If Iran was going to engage in as risky an operation as to attempt to assassinate the Saudi ambassador in Washington, it wouldn’t use a flaky used-car salesman as its lead operative and it wouldn’t outsource the attack to some unknown hit men from a Mexican drug cartel. Anyone who knows anything about how Iran operates finds such a scenario highly implausible.
On the other hand, if someone else wanted to frame Iran, since they wouldn’t be able to enlist the kind of Iranian team capable of carrying out such an attack, they might well end up recruiting the very cast of characters who are alleged to have been involved. Indeed, if the object of the exercise was that the plot be exposed rather than carried out, then unwitting amateurs would be perfect for the job.
Given that informants for the US Drug Enforcement Agency played a pivotal role, suspicion about who might have been directing this operation has to fall on Washington. Are we talking about a false flag operation and a pretext for war?
The intemperate response from the Obama administration over the last few days might suggest that escalating tension with Iran has at this juncture passed a critical point and that the American public and the rest of the world is being warned that war may be on the horizon.
The drums of war have been beating for so long — mostly from Israel — that in some quarters the question has not been if a war will start, but when.
Has Obama now boarded the war train? I seriously doubt it.
Firstly, I think his innate timidity would make him very reluctant to start his own full-scale war — least of all a war that would likely be more devastating than all the wars of the preceding decade. Shock-and-awe was the style for his predecessor — this is a president who prefers assassinations.
Secondly, the American appetite for war has already been well and truly drained. Economic pain has promoted a grim realism in which most people recognize that another war is really the last thing this country needs. Launching a war against Iran would be like pounding the last nails into our own coffin.
So, if Washington was really behind this bombing plot and it wasn’t trying to start a war, how would it stand to benefit?
Here’s how: by driving down the price of oil.
Why make the Saudis the target of the attack? Because they would then feel compelled to retaliate and since they cannot threaten Iran militarily, they will rely on the only weapon they have: increasing oil production.
The consequent drop in oil prices will hurt Iran much more than Saudi Arabia and if by the summer of 2012, gas prices in the US have dropped below $3 a gallon, Americans will travel more and perhaps regain a bit of economic optimism — good news for Obama as he tries to close the deal in securing his second term.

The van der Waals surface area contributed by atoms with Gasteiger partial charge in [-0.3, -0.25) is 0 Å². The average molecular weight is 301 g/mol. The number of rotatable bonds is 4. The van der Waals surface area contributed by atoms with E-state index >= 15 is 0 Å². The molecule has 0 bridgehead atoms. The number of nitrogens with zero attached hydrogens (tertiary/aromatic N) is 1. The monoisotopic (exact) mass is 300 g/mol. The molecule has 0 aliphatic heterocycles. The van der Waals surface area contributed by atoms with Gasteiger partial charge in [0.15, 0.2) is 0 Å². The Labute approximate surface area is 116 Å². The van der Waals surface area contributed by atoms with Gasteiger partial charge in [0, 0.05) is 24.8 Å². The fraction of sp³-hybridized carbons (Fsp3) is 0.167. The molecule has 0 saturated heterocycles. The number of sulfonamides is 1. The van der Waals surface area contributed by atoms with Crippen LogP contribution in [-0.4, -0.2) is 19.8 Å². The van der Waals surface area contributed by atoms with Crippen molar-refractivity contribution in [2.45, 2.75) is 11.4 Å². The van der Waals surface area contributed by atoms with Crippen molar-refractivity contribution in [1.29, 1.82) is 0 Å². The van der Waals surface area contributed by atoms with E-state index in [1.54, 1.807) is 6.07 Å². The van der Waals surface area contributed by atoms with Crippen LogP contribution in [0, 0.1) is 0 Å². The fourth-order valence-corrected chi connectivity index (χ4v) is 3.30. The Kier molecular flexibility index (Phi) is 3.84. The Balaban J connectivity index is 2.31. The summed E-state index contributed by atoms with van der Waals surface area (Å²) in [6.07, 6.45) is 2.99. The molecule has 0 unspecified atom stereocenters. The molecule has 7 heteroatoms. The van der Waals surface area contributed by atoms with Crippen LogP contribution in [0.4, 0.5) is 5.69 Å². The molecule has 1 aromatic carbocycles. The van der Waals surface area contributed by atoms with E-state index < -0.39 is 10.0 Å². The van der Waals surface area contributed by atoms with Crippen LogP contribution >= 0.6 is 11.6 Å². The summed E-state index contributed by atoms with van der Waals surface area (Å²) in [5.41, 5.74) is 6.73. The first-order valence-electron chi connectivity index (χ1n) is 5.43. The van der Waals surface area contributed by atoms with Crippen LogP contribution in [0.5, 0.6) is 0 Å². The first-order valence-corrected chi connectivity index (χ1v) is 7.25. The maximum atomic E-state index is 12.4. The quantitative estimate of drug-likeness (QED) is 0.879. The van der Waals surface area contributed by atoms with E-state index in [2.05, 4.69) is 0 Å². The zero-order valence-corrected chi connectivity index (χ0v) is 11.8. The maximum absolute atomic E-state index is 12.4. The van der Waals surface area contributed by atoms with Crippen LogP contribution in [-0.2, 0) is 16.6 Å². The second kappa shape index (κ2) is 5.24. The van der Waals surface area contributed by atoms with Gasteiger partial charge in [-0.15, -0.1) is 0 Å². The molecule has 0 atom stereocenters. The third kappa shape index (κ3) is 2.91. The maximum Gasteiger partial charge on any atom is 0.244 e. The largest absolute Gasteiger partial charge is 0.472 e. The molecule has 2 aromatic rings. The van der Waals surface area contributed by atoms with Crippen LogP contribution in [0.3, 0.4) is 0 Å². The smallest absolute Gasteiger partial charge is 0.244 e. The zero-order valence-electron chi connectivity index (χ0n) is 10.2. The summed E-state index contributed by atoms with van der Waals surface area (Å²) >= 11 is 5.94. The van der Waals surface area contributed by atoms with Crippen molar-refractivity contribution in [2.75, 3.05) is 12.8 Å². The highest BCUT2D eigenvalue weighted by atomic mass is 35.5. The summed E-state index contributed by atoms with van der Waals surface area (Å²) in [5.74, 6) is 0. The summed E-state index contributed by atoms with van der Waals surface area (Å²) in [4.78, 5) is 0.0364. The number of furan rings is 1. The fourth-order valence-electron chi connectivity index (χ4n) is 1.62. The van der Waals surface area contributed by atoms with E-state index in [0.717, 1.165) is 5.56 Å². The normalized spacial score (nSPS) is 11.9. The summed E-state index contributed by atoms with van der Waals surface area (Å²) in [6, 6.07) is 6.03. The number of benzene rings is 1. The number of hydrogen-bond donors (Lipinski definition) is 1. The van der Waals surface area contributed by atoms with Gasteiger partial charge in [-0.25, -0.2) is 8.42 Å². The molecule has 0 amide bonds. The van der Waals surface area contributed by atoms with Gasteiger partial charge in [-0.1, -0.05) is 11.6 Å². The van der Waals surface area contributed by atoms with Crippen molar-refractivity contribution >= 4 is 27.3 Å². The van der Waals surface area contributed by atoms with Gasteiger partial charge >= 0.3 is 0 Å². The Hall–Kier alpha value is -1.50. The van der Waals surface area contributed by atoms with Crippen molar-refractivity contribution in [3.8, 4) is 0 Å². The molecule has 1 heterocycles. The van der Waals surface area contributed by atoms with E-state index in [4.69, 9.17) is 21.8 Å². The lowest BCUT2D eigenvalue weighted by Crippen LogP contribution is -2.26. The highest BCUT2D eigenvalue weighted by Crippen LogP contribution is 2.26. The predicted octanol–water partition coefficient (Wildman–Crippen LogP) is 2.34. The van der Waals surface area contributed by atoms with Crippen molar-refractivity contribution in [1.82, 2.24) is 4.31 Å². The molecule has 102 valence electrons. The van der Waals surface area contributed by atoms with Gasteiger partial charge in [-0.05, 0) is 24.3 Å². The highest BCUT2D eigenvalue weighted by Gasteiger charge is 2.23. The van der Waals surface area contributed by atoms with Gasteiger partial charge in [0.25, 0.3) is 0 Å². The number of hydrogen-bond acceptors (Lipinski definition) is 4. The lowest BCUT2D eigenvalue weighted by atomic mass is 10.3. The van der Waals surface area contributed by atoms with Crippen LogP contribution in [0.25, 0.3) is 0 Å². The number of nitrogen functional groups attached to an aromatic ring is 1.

At the same time, the attack-Iran hawks who love to talk war but who are actually happy with anything that undermines the regime in Tehran, will be pleased to see Iran suffer.
Andrew Scott Cooper writes: The alleged Iranian plot to blow up Saudi Arabia’s ambassador in Washington made for blazing headlines even as it obscured a deeper truth: Iran and Saudi Arabia have been engaged in a different sort of war of attrition over the past few decades, with economics, not explosives, the weapon of choice. Both regimes are keenly aware that although bullets may kill, they can’t bankrupt: only a sudden collapse in oil revenue can do that.
Skeptics who find it implausible that the oil markets can be harnessed as a weapon, and that oil can be turned into a financial super bomb to destabilize a national economy, should heed the words of a leading member of the Saudi royal family. Prince Turki al-Faisal, previously his country’s head of intelligence and ambassador to Washington, has long enjoyed a reputation for frank talk. Three and a half months ago, he delivered an address to a select group of NATO officials at an air base deep in the heart of the British countryside. In his remarks, the prince fired a shot across the bows of the Iranian regime.
This past year, the Saudi royal family was caught off-guard by the Arab Spring uprisings and badly shaken by the overthrow of old friends and allies in Egypt and Tunisia. The Saudis blame their neighbor Iran for inciting and stoking the troubles as part of a sinister plot to divide, weaken, and eventually topple the region’s conservative Sunni monarchies. Prince Turki made it clear that after six months of being on the defensive, the Saudi royal family had rallied and was about to fight its corner by unleashing the most powerful weapon in its arsenal: the kingdom’s massive oil reserves.
The Islamic Republic of Iran, jeered Prince Turki, was “dysfunctional,” a “paper tiger,” though one with “steel claws” whose survival depended on its ability to cash in on high oil prices “to maintain a level of economic prosperity that is just enough to pacify its people.” The implication was that Iran’s reliance on a single revenue stream to prop up a sclerotic political structure had left the regime in Tehran vulnerable to sabotage.
The Saudis, continued Prince Turki, were quite prepared to use their swing power as the world’s biggest oil producer to “squeeze” the Iranian economy. They could presumably do this by opening the spigots to flood the market with cheap oil, enough cheap oil indeed to force prices down and deprive Iran’s rulers of billions of dollars in government revenue necessary to buy social tranquility at home. Flooding the market is economic warfare on a grand scale, the oil industry’s equivalent of dropping the bomb on a rival. The prince’s threat sounds like a diabolical plot best suited for a novel–holding the world economy to ransom by manipulating commodity prices to settle scores with a neighbor–until you realize it’s been done before.
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